Good HVAC duct routing begins with a good design. A stretch of duct routed through the wrong path -- or poorly installed -- can not only become noisy during operation, but also waste energy, raise your energy bill, and even pose a health risk for anyone inside the building or home. Although it is a good idea to seek the help of a professional HVAC duct installer, there are certain rules you can follow during your inspection or installation of your HVAC ducts.
Things You'll Need
Video of the Day
Grab a notebook and pencil and design your duct route on paper first, especially if you are going to route ductwork in a new home. You can begin to make your sketch of the possible route as you go along checking the next steps. Your HVAC contractor and architect can work out the details to provide the new home or building framework adequate space for proper duct routing.
Route ducts away from the ground, if you are working inside a crawl space or basement of your home or building. A damp or flooded ground surface has the potential to absorb heat or cooling away from the airflow going through the duct pipes. Moreover, airflow moisture may condense inside the pipes, leading to the appearance of fungus and similar health hazards in your indoor air.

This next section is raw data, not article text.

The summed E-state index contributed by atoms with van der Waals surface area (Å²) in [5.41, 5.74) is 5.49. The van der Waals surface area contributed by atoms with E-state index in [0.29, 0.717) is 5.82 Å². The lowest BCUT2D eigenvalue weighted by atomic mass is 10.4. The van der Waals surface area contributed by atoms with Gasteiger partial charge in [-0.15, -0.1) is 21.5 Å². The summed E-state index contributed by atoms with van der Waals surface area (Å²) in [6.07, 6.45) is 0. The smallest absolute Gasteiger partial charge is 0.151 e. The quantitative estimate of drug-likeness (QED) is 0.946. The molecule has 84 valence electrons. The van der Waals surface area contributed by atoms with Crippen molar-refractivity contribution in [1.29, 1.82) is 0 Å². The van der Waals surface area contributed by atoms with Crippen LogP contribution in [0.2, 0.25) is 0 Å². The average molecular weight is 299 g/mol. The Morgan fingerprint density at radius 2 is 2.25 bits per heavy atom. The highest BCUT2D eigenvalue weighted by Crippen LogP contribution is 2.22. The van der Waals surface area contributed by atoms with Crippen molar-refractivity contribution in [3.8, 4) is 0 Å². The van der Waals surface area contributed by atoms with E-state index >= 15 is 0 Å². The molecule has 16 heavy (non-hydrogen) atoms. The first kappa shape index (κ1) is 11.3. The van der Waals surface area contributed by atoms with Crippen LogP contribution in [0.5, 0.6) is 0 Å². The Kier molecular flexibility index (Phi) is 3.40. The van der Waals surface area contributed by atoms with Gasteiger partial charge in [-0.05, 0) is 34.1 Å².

Keep duct curves smooth. This will ensure that cool or warm air flows unrestricted throughout the system. Crimped bends will cause your HVAC equipment to work harder at keeping your home or building warmer or cooler and raise your energy costs year round.
Provide the proper length of ductwork for every room throughout the house. Poor routing design may produce extra angles or turns along the duct path. This not only hinders proper airflow but increases the length of ductwork in use and raises project and energy costs for your home or building. When necessary, though, keep bends and angles as short as possible.
Secure small diameter flex-duct without crimping the pipe for high-velocity airflow. You can add smaller diameter duct to increase airflow in every section of the house or building. However, you need to secure these duct branches properly and prevent them from creating obstacles. It is easier for smaller flex-pipe to bend sharply at curves, making air hard to flow.